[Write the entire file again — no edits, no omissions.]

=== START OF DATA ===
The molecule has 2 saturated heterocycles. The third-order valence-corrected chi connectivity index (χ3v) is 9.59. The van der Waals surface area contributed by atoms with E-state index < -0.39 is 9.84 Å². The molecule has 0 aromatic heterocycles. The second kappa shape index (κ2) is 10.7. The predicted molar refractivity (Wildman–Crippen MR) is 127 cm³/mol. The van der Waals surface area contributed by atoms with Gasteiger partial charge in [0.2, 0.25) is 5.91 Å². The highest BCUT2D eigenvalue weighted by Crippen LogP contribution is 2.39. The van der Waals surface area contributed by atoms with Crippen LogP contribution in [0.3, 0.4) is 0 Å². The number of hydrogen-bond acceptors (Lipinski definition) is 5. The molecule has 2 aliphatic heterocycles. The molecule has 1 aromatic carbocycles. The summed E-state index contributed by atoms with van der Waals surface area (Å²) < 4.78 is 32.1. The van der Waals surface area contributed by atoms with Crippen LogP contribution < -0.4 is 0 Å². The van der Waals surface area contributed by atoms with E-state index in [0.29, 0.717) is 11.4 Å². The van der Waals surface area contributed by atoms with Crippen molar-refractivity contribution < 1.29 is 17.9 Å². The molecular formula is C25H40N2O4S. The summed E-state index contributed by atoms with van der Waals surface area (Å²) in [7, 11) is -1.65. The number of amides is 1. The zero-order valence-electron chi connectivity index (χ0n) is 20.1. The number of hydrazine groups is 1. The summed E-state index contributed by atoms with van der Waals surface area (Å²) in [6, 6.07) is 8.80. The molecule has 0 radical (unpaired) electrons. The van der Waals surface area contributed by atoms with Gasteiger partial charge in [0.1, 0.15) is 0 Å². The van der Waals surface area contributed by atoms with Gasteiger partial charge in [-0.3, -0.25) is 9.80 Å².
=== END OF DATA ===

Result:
The molecule has 2 saturated heterocycles. The third-order valence-corrected chi connectivity index (χ3v) is 9.59. The van der Waals surface area contributed by atoms with E-state index < -0.39 is 9.84 Å². The molecule has 0 aromatic heterocycles. The second kappa shape index (κ2) is 10.7. The predicted molar refractivity (Wildman–Crippen MR) is 127 cm³/mol. The van der Waals surface area contributed by atoms with Gasteiger partial charge in [0.2, 0.25) is 5.91 Å². The highest BCUT2D eigenvalue weighted by Crippen LogP contribution is 2.39. The van der Waals surface area contributed by atoms with Crippen LogP contribution in [0.3, 0.4) is 0 Å². The number of hydrogen-bond acceptors (Lipinski definition) is 5. The molecule has 2 aliphatic heterocycles. The molecule has 1 aromatic carbocycles. The summed E-state index contributed by atoms with van der Waals surface area (Å²) < 4.78 is 32.1. The van der Waals surface area contributed by atoms with Crippen LogP contribution < -0.4 is 0 Å². The van der Waals surface area contributed by atoms with E-state index in [0.29, 0.717) is 11.4 Å². The van der Waals surface area contributed by atoms with Crippen molar-refractivity contribution < 1.29 is 17.9 Å². The molecular formula is C25H40N2O4S. The summed E-state index contributed by atoms with van der Waals surface area (Å²) in [7, 11) is -1.65. The number of amides is 1. The zero-order valence-electron chi connectivity index (χ0n) is 20.1. The number of hydrazine groups is 1. The summed E-state index contributed by atoms with van der Waals surface area (Å²) in [6, 6.07) is 8.80. The molecule has 0 radical (unpaired) electrons. The van der Waals surface area contributed by atoms with Gasteiger partial charge in [0.1, 0.15) is 0 Å². The van der Waals surface area contributed by atoms with Gasteiger partial charge in [-0.3, -0.25) is 9.80 Å².